2. Wrap the carpet or kilim in a cotton sheet or any other natural material that will allow the rug or kilim to "breathe." Never store your rugs or kilims in plastic. Plastic or other similar sealing material provides the ideal humid environment for moths to flourish and devour your wool items.
3. Store your rugs and kilims in an area that is exposed to cross-ventilation. Closets are among the worst places you can store your wool rug or kilim because they provide an ideal dark and stagnant environment to which moths are attracted.
4. Keep your rug or kilim away from other wool products while it is in storage.
5. It may seem obvious, but never store your rug or kilim in an area that you know has had a moth infestation.
6. Every few weeks, open your rug or kilim for a day and place it an area where it can be exposed to some sunlight and cross-ventilation (although you may not want to place an antique rug in direct sunlight if it will cause it to fade). Examine the piece for any signs of moths or moth damage and if you find any, take it as soon as possible to a professional Oriental rug cleaner and restorer to have the problem addressed. Do not procrastinate and give moths more time to extend the damage.
Lastly, remove your rug or kilim from storage as soon as you can find a good home for it. Rugs and kilims were made to be enjoyed so never store them for longer than you have to. Follow these guidelines and you'll go a long way to minimizing the risk of having any damage done to your handmade rugs and kilims while they are in storage.
What to Do When You Inherit a Persian Rug
Many people first begin to learn about handmade rugs when they inherit a piece from a grandparent, parent, or other family member. Below are some guidelines one should follow after inheriting a Persian, Oriental, or other handmade rug:
1. Have the rug professionally cleaned. Unless you are sure that the rug has been professionally cleaned recently, it is highly recommended that you have the rug cleaned by a reliable professional Oriental rug cleaner. Removing dirt deeply embedded between the fibers is something that normal vacuuming is unable to do. In addition, a professional cleaning will minimize the risk of moth damage in a wool rug.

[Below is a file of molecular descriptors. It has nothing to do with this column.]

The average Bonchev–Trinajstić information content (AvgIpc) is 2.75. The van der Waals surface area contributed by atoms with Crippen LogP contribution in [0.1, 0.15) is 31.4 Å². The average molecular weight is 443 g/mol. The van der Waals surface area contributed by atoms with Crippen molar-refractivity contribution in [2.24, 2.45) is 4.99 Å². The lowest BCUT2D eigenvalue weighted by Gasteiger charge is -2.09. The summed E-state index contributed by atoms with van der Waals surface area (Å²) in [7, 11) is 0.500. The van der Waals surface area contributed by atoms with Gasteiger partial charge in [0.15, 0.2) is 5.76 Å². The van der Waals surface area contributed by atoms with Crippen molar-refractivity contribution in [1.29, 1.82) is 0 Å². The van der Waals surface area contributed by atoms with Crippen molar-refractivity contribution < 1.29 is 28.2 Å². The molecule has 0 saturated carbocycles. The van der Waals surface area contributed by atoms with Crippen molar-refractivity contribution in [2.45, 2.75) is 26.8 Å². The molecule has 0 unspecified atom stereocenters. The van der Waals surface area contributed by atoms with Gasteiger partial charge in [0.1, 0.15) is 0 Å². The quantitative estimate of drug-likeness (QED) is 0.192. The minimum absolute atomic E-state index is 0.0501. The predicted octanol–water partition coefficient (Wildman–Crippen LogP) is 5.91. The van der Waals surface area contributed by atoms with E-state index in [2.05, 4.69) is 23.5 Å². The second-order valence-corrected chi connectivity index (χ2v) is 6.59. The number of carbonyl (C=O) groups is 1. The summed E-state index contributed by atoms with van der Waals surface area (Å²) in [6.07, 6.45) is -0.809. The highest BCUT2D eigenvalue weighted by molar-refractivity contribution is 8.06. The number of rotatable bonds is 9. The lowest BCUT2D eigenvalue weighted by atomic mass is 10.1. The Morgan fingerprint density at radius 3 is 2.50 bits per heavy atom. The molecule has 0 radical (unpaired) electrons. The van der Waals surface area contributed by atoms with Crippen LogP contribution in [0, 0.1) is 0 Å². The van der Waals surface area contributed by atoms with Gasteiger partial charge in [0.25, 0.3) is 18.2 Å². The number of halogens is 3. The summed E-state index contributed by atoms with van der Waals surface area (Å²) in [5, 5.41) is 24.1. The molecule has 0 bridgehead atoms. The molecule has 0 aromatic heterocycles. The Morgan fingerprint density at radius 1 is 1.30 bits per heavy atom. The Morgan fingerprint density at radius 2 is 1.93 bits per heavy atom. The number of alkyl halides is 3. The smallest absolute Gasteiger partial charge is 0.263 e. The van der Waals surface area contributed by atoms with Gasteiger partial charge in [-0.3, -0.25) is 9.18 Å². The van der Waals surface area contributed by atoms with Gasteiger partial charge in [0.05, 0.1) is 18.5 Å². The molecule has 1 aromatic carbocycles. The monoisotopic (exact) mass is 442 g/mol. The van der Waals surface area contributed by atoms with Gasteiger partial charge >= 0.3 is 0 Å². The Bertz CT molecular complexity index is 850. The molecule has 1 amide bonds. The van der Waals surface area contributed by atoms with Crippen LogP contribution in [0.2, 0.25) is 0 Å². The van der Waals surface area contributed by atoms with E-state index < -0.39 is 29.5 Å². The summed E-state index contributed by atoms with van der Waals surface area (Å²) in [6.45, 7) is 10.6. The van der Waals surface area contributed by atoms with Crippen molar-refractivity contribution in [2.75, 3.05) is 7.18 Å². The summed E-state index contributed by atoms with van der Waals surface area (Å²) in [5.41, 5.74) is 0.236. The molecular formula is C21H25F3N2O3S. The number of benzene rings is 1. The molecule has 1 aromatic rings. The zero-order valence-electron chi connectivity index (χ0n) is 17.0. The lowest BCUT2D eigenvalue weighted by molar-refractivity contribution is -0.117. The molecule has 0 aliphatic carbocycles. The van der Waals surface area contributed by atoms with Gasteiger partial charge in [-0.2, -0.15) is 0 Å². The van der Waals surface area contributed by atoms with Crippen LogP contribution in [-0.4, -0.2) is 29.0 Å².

2. If you plan to store the rug, be sure to take the proper steps to avoid damaging the rug while it is in storage. Again, a professional cleaning is imperative if you intend to store the rug for any extended period of time. Store the rug in a well-ventilated bright area so to minimize the risk of moth damage. Also be sure to periodically check the rug for any moth infestation. Never store wool rugs in dark and humid spaces such as closets.
3. If you plan to use the rug, be sure to check the rug for any damaged areas. Pay special attention to the fringe area, selvages (the vertical edges of the rug), or other areas where there might have been heavy furniture or repeated stress on the pile (such as dining room chairs being moved across a specific area). Have fringe repair, selvage repair, or worn pile addressed before using the rug. It is often much easier (and therefore less costly) to address unraveling fringes or damaged selvage when they first start and before they proceed to compromise other parts of the rug.
4. Add your rug to your insurance coverage. Often, this might require a rug appraisal. Be sure to obtain a written appraisal from a knowledgeable expert.
5. Take time to write down the provenance of the rug. A rug appraisal will provide information about the formal provenance of the rug, but you might want to memorialize your rug's place in your own personal family history. This will be much appreciated when it is time for you to pass on the rug. Remember, one of the wonderful things about handmade rugs is that they can last several lifetimes.
6. Let your "new" rug inspire you to learn more about handmade rugs - there is so much to learn and admire about these woven heirlooms.
Do you have a suggestion for an article or a question about rug or kilim care? Please contact us with your questions and /or suggestions!